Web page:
I'd like to single out the extra-high waistline in particular. This works really well under a harness or a rucksack hipbelt, and eliminates the cold spots around the waist that you can get when lower-waisted trousers slip down. With this high waist you can tuck a base layer in, and it stays tucked all day. Mountain Equipment have gone for maximum practicality here, over and above fashion, and that's to be applauded.
You get both belt and removable braces with the Combin pants, and while I initially thought this was a bit, well, belt-and-braces, it turns out that for me there's no redundancy here.
I've worn them without the braces several times now, and they invariably slip down, so that I end up with low crotch syndrome. This looks bad, and slightly hinders high steps too. To fit me properly at the waist, the braces turn out to be essential. On colder days there's no problem here, since I'll just tuck my baselayer under the trousers and then fit the braces on top. However once you warm up and shed extra layers you're left, effectively, in shirtsleeves and braces, which I guess is a look that only some will really carry off (a hipster beard would help).
On warm sunny days I tend to wear a T-shirt untucked - don't we all - but this isn't possible if you have the braces fitted. This is one of the main reasons the Combin Pants feel like a mountaineering specialist rather than an all-rounder. I can't see myself cragging with the braces fitted, for instance, while scrambling or hillwalking in T-shirt weather is sub-optimal too.
A fly with a double zipper gives men easier access for pee breaks when wearing a harness, though an extra couple of cm length in the zip itself would have been even better in this regard. You also get two poppers at the waist, which does seem an improvement on one, although I can't articulate why.
While there are no rear pockets, two zipped hand pockets are provided, along with a single expandable thigh pocket. I tend not to use trouser pockets, though I guess it might be a good place to stash a cereal bar for quick access on a long route. The Combin has no venting zips, but all three pockets are mesh-lined so they can double as vents.
In my experience the Combin Pants only really work with braces. For me that rules them out for a lot of summer uses, simply because they can't be worn with an untucked T-shirt. Too thin for winter; too climby for walkers; too 'alpine' for crags... these are definitely not all-purpose trousers. But that's not a criticism, since this is very much a specialised product. Their forte is summer in the Alps, perhaps with a nod to spring in Scotland, and within that focused remit these are well-thought-out trousers. The fit is good, and the details - particularly around the lower leg - give them a polished, mountain-oriented feel. It's a big tick for the extra-high waistline too, which really makes a difference if you're wearing a harness. The price does seem a bit steep for something this thin and light, but perhaps that's to be expected in a niche mountaineering product. Mountain Equipment's heavier, warmer G2 Mountain Pant costs £30 more after all, while similar offerings from other brands are in roughly the same ballpark. Overall, they do a specific job very well.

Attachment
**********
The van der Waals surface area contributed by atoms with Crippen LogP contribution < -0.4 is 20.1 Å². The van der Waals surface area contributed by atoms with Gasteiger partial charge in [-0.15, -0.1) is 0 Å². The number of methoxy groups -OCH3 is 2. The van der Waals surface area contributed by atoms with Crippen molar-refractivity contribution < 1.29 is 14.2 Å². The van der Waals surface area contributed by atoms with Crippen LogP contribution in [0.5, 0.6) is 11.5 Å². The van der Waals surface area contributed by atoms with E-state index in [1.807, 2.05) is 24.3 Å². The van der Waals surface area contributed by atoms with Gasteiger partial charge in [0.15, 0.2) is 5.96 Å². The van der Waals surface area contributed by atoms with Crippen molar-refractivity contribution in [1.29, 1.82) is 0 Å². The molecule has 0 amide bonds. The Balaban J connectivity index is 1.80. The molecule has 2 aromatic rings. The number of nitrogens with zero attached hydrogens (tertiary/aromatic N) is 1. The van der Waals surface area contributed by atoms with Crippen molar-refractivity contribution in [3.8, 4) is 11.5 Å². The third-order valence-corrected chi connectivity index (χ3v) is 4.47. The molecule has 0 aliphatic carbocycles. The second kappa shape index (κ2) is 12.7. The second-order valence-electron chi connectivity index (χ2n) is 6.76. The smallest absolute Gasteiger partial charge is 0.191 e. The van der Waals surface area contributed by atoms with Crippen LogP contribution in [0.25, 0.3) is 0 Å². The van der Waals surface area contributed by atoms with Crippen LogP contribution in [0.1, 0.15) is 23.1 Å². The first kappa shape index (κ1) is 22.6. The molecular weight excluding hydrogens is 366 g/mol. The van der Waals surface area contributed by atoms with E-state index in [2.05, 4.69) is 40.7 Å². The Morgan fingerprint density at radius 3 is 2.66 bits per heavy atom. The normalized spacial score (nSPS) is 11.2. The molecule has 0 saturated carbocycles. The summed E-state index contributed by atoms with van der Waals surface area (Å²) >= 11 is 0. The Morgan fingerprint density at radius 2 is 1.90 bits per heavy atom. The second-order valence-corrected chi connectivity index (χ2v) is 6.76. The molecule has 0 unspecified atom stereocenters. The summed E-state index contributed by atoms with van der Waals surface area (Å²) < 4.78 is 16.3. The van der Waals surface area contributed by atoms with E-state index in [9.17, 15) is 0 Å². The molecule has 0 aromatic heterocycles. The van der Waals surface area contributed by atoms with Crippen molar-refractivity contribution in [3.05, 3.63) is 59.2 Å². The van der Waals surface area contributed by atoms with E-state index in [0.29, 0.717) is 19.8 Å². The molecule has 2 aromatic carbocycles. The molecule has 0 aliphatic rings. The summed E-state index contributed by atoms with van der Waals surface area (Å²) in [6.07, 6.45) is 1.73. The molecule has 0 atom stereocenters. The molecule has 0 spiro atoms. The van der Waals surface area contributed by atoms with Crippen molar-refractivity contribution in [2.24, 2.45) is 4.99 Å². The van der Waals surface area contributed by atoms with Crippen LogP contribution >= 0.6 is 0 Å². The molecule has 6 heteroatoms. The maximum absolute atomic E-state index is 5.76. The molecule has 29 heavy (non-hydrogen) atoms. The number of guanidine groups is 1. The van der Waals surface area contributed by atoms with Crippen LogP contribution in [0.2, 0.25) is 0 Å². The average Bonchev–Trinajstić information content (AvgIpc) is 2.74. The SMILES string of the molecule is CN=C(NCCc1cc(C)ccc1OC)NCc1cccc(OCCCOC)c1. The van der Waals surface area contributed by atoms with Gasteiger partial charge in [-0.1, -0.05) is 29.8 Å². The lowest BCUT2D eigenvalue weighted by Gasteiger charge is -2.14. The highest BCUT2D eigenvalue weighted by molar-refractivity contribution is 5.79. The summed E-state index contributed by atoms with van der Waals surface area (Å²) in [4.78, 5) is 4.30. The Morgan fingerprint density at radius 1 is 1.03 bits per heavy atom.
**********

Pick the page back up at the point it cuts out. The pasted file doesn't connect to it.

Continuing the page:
Refined Soft Shell legwear for fast moving Alpinists chasing Chamonix test pieces and classic Valais peaks. EXOLITE 175 fabric gives the optimum balance of mobility and breathability for big Alpine days that begin with freezing, pre-dawn starts before racing across endless rock and ice. A high waist sits comfortably under a pack for heavily laden approaches whilst kick-strips resist crampon snags and abrasive moraine.
For more into see mountain-equipment.co.uk
See this product at the Joe Brown - Snowdonia shop